Sidi Ahmed ibn al-'Arif (d. 536/11211)
Given the economic and intellectual ties that bounded North Africa to the Iberian Peninsula in pre-Islamic times, it is logical to expect that these two regions of the Muslim West would influence each other in the development of Islamic doctrines and institutions as well. As long as al-Andalus remained part of the Islamic world, the path of learning for scholars and mystics from Morocco regularly passed through the cities of Iberia. Intellectual contacts between Morocco and Muslim Spain were especially close in the in the eleventh and twelfth centuries, when the absorption of the Taifa (factional) states of al-Andalus into the Almoravid and Almohad empires caused many Iberians to seek their fortunes on the opposite side of the Strait of Gibraltar. This southward migration of the Muslim intelligentsia went hand-in-hand with a broad expansion of cultural and intellectual life in the Islamic West as a whole. It was thus no surprise that in this intellectually fertile period many of the Andalusian legists and theologians who visited Morocco also had an interest in Sufism.
One of the most prominent examples of a usuli-oriented mystic and Sunni internationalist in Post-Taifa Spain was Sidi Ahmed ibn Mohammed b. Mousa b. Ataillah Sanhaji Tanji (d. 536/11211), better known to posterity as Ibn al-Arif. Although his origins were from Tangier in northern Morocco, Ibn al-Arif was born and raised in Almeria, where his father had moved in order to become a platoon leader ('arif) in the local guard. As a student he was attracted to the circles of Quran and hadith studies that had made Almeria a major centre of usul-based education. Biographers mention that Ibn al-Arif attained mastery in fiqh, hadith, and Quran recitation while studding under the most renewed scholars of Almeria and Cordoba. After teaching Quranic recitation for a time in Almeria and Saragossa, he took the position of inspector of markets and public censor (wali al-hisba).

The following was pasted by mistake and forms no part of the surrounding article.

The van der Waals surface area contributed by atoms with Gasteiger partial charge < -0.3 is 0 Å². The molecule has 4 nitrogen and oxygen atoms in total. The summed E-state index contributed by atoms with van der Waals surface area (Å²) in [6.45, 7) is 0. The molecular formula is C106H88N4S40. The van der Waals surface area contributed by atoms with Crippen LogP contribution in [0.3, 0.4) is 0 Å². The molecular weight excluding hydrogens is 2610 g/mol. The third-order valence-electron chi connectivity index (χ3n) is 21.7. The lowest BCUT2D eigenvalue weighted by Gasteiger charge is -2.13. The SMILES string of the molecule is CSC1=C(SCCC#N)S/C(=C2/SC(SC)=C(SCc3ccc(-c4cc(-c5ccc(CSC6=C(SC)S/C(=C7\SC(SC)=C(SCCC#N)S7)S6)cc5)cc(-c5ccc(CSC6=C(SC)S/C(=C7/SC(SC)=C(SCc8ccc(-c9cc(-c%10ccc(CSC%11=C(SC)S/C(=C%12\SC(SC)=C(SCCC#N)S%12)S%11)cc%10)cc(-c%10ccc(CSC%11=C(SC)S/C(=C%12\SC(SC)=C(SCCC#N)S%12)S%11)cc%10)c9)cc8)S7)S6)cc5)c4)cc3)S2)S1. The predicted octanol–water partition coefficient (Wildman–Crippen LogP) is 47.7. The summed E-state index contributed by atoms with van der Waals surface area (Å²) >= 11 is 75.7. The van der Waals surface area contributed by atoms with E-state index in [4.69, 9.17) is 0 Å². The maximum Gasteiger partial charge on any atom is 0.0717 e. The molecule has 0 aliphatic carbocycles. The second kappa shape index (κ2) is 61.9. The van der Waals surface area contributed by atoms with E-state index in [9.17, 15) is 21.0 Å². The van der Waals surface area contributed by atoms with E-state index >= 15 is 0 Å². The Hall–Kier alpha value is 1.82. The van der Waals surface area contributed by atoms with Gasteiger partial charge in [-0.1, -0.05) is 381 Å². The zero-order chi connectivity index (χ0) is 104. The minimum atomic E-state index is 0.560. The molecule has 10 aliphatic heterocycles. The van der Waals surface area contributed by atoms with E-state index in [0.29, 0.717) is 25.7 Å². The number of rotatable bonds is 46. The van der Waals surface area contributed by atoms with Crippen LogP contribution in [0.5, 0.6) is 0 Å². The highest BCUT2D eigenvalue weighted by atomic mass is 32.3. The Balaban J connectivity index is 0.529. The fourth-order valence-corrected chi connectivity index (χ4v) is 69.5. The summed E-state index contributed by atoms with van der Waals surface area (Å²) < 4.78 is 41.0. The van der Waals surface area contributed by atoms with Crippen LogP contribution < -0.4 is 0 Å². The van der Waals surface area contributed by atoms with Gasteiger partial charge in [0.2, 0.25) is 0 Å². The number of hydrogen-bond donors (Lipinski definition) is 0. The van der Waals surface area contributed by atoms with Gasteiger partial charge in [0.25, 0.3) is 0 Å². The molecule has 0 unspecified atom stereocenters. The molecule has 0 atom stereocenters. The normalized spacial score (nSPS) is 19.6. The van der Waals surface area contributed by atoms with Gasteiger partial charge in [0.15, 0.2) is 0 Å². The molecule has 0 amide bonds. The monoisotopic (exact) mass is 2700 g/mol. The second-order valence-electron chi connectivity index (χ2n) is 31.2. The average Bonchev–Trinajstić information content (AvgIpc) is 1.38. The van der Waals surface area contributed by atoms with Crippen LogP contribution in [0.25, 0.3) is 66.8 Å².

It was here, however, that Ibn al-Arif was introduced to Sufism via the mystic Sidi Abu Bakr ibn Asbagh ("Abdelbaqi ibn Mohammed ibn Biryal," d. 502/1087), whose indirect master was named Sidi Ahmed al-Ibiri al-Usuli (429/1014), that gained honourable reputation for himself by introducing al-Harith ibn Asad al-Muhasibi's (d. 243/828) Kitab ar-ri'aya li-huquq Allah (Book of the observance of the rights due to God) into al-Andalus. The second spiritual master of Ibn al-Arif was Sidi Abu Ali as-Safadi (d. 514/1099), the doyen of hadith sciences in al-Andalus, who took the tradition of Sidi Abul Qacem al-Junaid (d. 297/882) from Sidi Mohammed ibn Sa'dun al-Qayrawani (d. 485/1070), the famed student of Sidi Abu Imran al-Fasi (d. 430/1015), the tradition of Sidi Abul Hassan an-Nuri (d. 295/880) from Sidi Abu Omar ibn Abdelbarr (d. 436/1021), who had it from Sidi Abu Omar Ahmed at-Talamanki (d. 429/1014), from Sidi Abu Ahmed ibn 'Awn'Allah and Sidi Abu Ali al-Hassan ibn Abdellah Jarjani al-Makki, who both took from Sidi Abi Said ibn al-'Arabi. This latter has Sidi Salam ibn Abdellah Khurasani, Sidi Abu Abdellah Amrou ibn Uthman al-Makki, and Abul Qacem all-Junaid as masters in addition to his main teacher Sidi Abul Hassan an-Nuri.
Among the advanced students of Ibn al-Arif were Sidi Abul Hassan Ali ibn Ghalib al-Qurashi ("Sidi Boughaleb," d. 568/1153, buried in Fez) and teacher of Sidi Abu Madyan Shuayb (d. 594/1179), Sidi Abul Qasim ibn Qasi of Portugal (d. 546/1151)—the instigator of an anti-Almoravid revolt of Sufi adepts in the western part of the al-Andalus—and Sidi Abul Hakam ibn Barrajan of Seville (d. 536/1121)—the imam of 130 villages in the Andalusian sierra, who was brought to Marrakech and executed for his anti-Almoravid stances. The Almoravid rulers of al-Andalus had also suspected Ibn al-Arif and saw a political motive to lay behind his activities. These fears were exacerbated when a spirited defence of usul methodology sprang up among Sufis and hadith scholars in the southern part of the Iberian Peninsula.
Rather than viewing this critic of insular Malikism as a part of an ongoing debate within the ulama class, the Almoravid emirs viewed the usul movement as an attack upon the legitimacy of their state. These concerns were heightened after a former Mufti of Almeria, Abul Hassan al-Barji (d. 509/1194) issued a juridical opinion (fatwa) condemning the pro-Almoravid chief justice (qadi al-jama'a) of Cordoba for ordering the confiscation and destruction of Abu Hamid al-Ghazali's (d. 526/1111) magisterial work on the Islamic sciences, I'hya' 'ulum ad-din (Revivification of the religious sciences). In the decades following the promulgation of this decree, accusation of sedition were directed against most of al-Barji's network, including Ibn al-Arif. These accusations plus the revolt of the Shaykh's purported disciple Ibn Qasi caused anti-Almoravid activists in Morocco to consider Ibn al-Arif as an ally. He was eventually arrested and brought in chains to the Almoravid capital Marrakech, where he died of poisoning in 536/1121. Immediately after his death, he was hailed as a martyr by the Almohads and other opponents of the Sanhaja state. In the succeeding generation, Ibn al-Arif's posthumous "political correctness" helped to spread his doctrines from al-Andalus to as far away as Ifriqiya (current Tunisia).